The fate of the Harper Conservative's massive stimulus plan and its minority government now rests in the hands of Liberal Leader Michael Ignatieff, as does the future of the fledgling Liberal-NDP coalition.
Mr. Ignatieff said he will announce his party's decision on whether or not to support the budget at 11 a.m. Wednesday, after he meets with his caucus.
He said Liberals will pore over the document this evening with three questions top of mind: Have the Tories underestimated the severity of the financial crisis, have they done enough for the unemployed through proposed changes to employment insurance, and how quickly will Ottawa spend the new infrastructure money?
"My concerns about the budget are: Have they underestimated the seriousness of the crisis? That affects all the numbers," Mr. Ignatieff told reporters Tuesday. "If they make that judgment wrong, pretty well everything goes south, including their deficit projections."
But Mr. Ignatieff gave credit to the government for responding to "the combined pressure of the opposition parties and those results are positive,” he said.
Earlier, Bloc Québécois Leader Gilles Duceppe said the budget is unacceptable because it shortchanges Quebec on equalization and does little for low-income families or the environment.
Mr. Duceppe said the environmental measures listed in the budget will only help the nuclear industry and “the rich oil companies” with money for capturing carbon emissions.
“It's clear that we won't support this budget,” Mr. Duceppe told reporters following the budget's release.
There was little suspense in the NDP's budget reaction. Leader Jack Layton had already vowed to vote against the document, pinning his hopes – like Mr. Duceppe – on the defeat of the Conservative minority government and a Liberal-led coalition.
"It doesn't help the most vulnerable," Mr. Layton told reporters. "It's going to leave a lot of people behind."
Mr. Layton said the infrastructure program is flawed because it requires cash-strapped municipalities to match federal contributions, undermining any promise of job creation.
"There's no way the NDP can support this," added NDP finance critic Thomas Mulcair, citing as another example the government's failure to eliminate the two-week waiting period for employment insurance benefits.
"A lot of people need that access to employment insurance right away. It would have been a very small measure to take care of that," he said.
However, Ottawa will increase the period jobless workers can receive EI benefits by five extra weeks, to a maximum of 50 weeks for the next two years. The government will also increase the protection for workers when their employer goes bankrupt.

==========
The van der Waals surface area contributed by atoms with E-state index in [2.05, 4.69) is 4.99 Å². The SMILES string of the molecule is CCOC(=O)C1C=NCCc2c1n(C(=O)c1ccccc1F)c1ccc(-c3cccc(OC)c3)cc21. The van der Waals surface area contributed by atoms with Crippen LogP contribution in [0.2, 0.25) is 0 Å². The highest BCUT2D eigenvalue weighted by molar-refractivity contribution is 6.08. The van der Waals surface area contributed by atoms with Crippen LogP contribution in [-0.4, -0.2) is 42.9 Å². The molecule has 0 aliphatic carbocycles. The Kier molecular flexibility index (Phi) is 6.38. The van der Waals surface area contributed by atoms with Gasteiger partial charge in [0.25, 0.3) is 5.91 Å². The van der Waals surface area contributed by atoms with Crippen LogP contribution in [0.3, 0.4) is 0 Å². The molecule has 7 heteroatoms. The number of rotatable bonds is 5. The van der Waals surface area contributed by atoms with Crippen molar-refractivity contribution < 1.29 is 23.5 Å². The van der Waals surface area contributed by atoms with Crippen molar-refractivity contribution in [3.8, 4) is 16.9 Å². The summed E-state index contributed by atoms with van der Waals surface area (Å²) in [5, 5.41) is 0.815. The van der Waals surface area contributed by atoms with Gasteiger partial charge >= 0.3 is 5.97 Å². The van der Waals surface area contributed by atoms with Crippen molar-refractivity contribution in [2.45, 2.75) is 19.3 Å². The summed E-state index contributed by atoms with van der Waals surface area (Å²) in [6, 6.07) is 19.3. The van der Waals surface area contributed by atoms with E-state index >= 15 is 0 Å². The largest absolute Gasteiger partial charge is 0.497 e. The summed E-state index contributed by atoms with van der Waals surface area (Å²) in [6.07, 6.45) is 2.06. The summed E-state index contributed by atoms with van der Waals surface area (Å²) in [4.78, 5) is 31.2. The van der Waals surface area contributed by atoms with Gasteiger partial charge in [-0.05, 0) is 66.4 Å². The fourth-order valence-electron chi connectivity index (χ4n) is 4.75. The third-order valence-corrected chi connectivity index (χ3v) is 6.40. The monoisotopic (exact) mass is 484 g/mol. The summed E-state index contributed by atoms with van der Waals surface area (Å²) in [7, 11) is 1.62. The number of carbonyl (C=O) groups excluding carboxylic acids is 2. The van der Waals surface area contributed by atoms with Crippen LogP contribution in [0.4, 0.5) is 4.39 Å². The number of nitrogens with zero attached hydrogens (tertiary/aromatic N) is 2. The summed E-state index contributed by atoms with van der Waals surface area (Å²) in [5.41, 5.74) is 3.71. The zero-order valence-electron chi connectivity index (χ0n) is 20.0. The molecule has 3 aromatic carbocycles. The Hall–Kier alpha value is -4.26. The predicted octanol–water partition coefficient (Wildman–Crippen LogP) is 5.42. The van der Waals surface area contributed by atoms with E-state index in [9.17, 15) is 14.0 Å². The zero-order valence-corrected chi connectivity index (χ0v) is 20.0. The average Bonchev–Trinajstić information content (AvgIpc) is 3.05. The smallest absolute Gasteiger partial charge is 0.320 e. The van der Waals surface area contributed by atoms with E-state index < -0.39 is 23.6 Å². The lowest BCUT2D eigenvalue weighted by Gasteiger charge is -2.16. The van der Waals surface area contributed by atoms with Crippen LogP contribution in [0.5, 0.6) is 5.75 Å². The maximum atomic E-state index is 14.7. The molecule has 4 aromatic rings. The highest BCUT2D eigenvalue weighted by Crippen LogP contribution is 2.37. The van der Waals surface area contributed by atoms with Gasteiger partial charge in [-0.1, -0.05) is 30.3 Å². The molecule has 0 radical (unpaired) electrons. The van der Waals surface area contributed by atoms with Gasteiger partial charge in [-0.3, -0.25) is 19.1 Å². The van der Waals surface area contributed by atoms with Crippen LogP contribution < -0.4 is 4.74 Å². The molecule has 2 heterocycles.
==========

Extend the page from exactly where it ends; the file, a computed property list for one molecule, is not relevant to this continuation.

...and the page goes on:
Liberal finance critic John McCallum refused to tip his party's hand during an appearance on CBC News following the budget. He said Liberals clearly welcome major expenditures on infrastructure, but want time to go over the details, such as whether or not federal funds are guaranteed.
"Some of the things were in the direction we would have gone, others are different," Mr. McCallum said.
"I think we will look at this through the lens of the government's past behaviour on deficits. For example, just a couple of months ago they told us they were in surplus. Today we see a $15-billion deficit already before taking a penny of action. So that's a concern."
The coalition was born in late November in the days immediately following the Harper government's economic update. Opposition MPs were stunned when the Tories used the economic crisis to justify scrapping the $1.95-per-vote public subsidy for political parties. Loss of the grant, worth about $30-million in total, would have financially crushed the parties save for the cash-flush Conservatives.
Mr. Flaherty's update provided no economic stimulus, promised balanced budgets for the next five years, and pledged to temporarily remove the right to strike in the public service.
All three opposition parties refused to support the update and began backroom negotiations to defeat the government and replace it with a Liberal-NDP coalition. It would be led by then-Liberal Leader Stéphane Dion and propped up by the separatist Bloc Québécois.
Within 24 hours, Mr. Harper was scrambling for his government's survival. He postponed confidence votes and began retracting, one by one, the offending measures from the fiscal update. He promised to move up a stimulus-laden federal budget to January.
Mr. Dion, Mr. Layton and Mr. Duceppe refused to back down, signed a coalition pact, and wrote a formal request to Governor-General Michaëlle Jean urging her to consider giving the coalition a chance to govern. Facing certain defeat in the House of Commons, Mr. Harper persuaded Ms. Jean to suspend Parliament until Jan. 26.
With reports from The Canadian Press